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Old school Windows theme'ing

Some people see this...

image

...and say, OMG HOW DO I GET MY WINDOWS TO DO THAT?

When I use XP on my netbook, I purposely give it an old-school computery style. With Windows 7 I choose to go modern, but on the netbook I like the old-school look.

Something that's of no surprise to me is how many people don't know that you can change default menu fonts and the background color to anything you want. This has been a standard feature of Windows since 3.0. Combine that with some computery-looking fonts and you've got yourself something unique and easier on the eyes as far as I'm concerned.

The reason I'm not surprised why people don't know how to do this is because how to do it in XP is buried.

Run this first:

image

Choose this theme:

image

Go to Appearance and pick a color theme. Mine is a modified version of Slate:

image

After that click the Advanced button on the same screen. Change the item Active Title Bar to use the font Fixedsys, size 9 and unbold it by clicking the B button on right:

image

Click OK, Apply, OK. Done.

Modifying one of the color themes in XP is the easiest way to go about it. True, you could modify every single setting manually, but that's kind of a pain to do, so changing an existing color theme is much easier.

As you realize by now, this is done without any additional software; all this stuff is built-in to XP.

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So I tried an iPad...

Last Thursday, as I do every Thursday, I went over to my boss' place. After a three-week(!) wait he finally got his iPad, so of course I took the opportunity to try it out.

I feel the best way to try out new tech stuff is to use the whatever-it-is outside the retail environment. This way you see the thing in its "natural" environment, so to speak. It's not cleaned up, it's got fingerprints on it, it's not purposely connected to the in-store network for maximum speed, etc. In other words, it's how you would ordinarily see it in real-world use.

The iPad is decently built and looks nice of course. On-screen typing was relatively simple.

My overall opinion of it? It's okay. Is it groundbreaking/revolutionary/etc.? Not really. There were a few annoyances I noticed about it right up front.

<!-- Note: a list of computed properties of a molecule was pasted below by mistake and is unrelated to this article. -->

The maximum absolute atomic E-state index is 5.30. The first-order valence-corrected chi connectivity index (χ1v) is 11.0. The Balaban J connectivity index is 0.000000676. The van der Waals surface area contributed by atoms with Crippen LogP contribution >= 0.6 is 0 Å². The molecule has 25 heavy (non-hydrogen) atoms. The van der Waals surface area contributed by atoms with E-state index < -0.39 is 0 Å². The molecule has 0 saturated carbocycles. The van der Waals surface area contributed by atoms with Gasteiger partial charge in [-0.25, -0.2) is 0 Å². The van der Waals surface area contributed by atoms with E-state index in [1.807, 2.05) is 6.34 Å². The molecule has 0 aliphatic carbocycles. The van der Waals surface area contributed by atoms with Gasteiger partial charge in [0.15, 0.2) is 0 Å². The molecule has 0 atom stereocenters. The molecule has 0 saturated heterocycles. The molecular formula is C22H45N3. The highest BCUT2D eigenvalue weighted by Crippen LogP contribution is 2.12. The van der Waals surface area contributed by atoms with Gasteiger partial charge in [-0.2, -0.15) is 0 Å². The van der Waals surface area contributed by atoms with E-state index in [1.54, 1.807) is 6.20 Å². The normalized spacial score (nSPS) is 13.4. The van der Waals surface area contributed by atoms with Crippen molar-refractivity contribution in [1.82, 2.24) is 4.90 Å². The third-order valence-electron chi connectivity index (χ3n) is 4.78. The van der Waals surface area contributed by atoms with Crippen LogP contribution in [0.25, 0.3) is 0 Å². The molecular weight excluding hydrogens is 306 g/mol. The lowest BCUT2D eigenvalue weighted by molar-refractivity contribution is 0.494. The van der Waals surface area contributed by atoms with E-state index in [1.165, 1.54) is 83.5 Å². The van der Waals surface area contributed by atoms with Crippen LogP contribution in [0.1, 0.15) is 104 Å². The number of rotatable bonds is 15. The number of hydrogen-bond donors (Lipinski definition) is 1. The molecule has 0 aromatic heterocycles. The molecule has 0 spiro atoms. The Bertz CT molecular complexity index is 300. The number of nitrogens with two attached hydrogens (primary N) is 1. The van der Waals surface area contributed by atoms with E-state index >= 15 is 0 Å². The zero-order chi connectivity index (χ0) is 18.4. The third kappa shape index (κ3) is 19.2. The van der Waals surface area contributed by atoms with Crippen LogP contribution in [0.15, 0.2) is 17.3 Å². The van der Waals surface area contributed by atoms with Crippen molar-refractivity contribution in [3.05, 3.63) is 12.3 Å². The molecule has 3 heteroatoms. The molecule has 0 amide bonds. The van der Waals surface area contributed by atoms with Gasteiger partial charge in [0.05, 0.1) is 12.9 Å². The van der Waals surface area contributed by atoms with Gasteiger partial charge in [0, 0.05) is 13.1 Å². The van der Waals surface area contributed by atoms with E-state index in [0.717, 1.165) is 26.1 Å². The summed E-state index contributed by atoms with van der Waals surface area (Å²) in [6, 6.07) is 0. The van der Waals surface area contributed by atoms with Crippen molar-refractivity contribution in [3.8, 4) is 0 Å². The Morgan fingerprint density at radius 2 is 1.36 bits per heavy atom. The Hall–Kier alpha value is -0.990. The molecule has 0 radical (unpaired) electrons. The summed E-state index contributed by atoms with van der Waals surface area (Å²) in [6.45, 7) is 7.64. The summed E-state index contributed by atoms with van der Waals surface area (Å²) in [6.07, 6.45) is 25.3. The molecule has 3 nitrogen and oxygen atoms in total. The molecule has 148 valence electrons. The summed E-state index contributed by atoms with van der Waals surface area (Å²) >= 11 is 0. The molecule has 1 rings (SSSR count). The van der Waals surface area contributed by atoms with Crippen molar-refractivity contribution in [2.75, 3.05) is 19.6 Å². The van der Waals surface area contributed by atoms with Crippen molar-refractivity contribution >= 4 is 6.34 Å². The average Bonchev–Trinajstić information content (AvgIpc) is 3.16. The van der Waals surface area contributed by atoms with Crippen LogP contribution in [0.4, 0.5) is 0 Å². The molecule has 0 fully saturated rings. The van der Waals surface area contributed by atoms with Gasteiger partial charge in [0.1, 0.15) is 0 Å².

On-screen keyboards are tolerable at best.

This is true for any touchscreen device and the iPad is no different. While the iPad does its best to provide the best possible software-based keyboard, it still cannot replace the feel of real keyboard keys. The best way to use the iPad's keyboard is by rotating it physically so it goes into "wide" mode. I also noticed slight wrist pain after using it for less than 5 minutes.

Yes, it is nothing more than a big iPod Touch.

When using this thing it just feels like a big iPhone without the phone, i.e. an iPod Touch with a much larger screen. With something that has a larger screen like this, you expect it to do more. It doesn't. What's on the iPod Touch is what's on the iPad, period.

iPad in reality is nothing more than a really expensive e-reader.

iPad is not a phone, nor is it a laptop/netbook. It has a mobile OS and optionally uses a 3G network, yet it can't make calls. It can display photos and videos but can't take them like a phone can. It can browse the web but due to the mobile OS limitations can't run fully-enabled browsers like a laptop/netbook can.

At the end of it all, the iPad is nothing more than an e-reader, and an expensive one at that. It has absolutely no practical purpose otherwise. The iPod Touch is better for gaming and has more apps available. A laptop/netbook (or Macbook) can run much more stuff and act exactly like a desktop computer can.

Oh, and let's not forget when you see word "pad", you assume you could, y'know, write on it with a stylus or something. iPad can't do that, so even the title of the product is misleading.

After sitting down with one and using it, will I buy one?

Answer: I have no need for a $500 e-reader.

Switched to Yahoo! Mail

This is going to come as a bit of a shock to some, but I've decided to switch to Yahoo! Mail.

Don't worry, I can still be contacted at my old address, so you won't have to update your address book or anything like that.

Why did I switch from Thunderbird 2/POP?

It's become obvious to me that local mail, while the most secure, is just too inconvenient. There isn't any easy way to backup a local-to-your-computer account. It does require an external storage medium and you have to have some way of automating it. In other words, backing up a local account automatically is a pain in the ass.

In addition, Thunderbird 2 is old. It's not obsolete yet, but is getting there quickly. Yes, I did look at Thunderbird 3. It's terrible. TB2 was the last truly good free email client. The only other worth having is Microsoft Outlook, and I'm not about to go and pay for that software just for mail.

Why Y! Mail?

Am I happy with Y! Mail? Is this a permanent change?

So far I'm very happy with Y! Mail. It does what it's supposed to do without complaint and doesn't miss anything. I have had to "not spam" a few emails to train the filter, but other than that it's been all smooth sailing.

When it comes to mail I consider nothing as a permanent solution, however there is one big perk in Y! Mail's favor - it's the only webmail I've ever used that hasn't screwed me over. In all the years I've been using email, Y! at no point has done any weird/wacky thing where I lost mail, couldn't access it or whatever. I can't say that for other webmail providers, but can for Y! Mail.

If Y! Mail continues to work as it should, I'll be sticking with them for a good long while.

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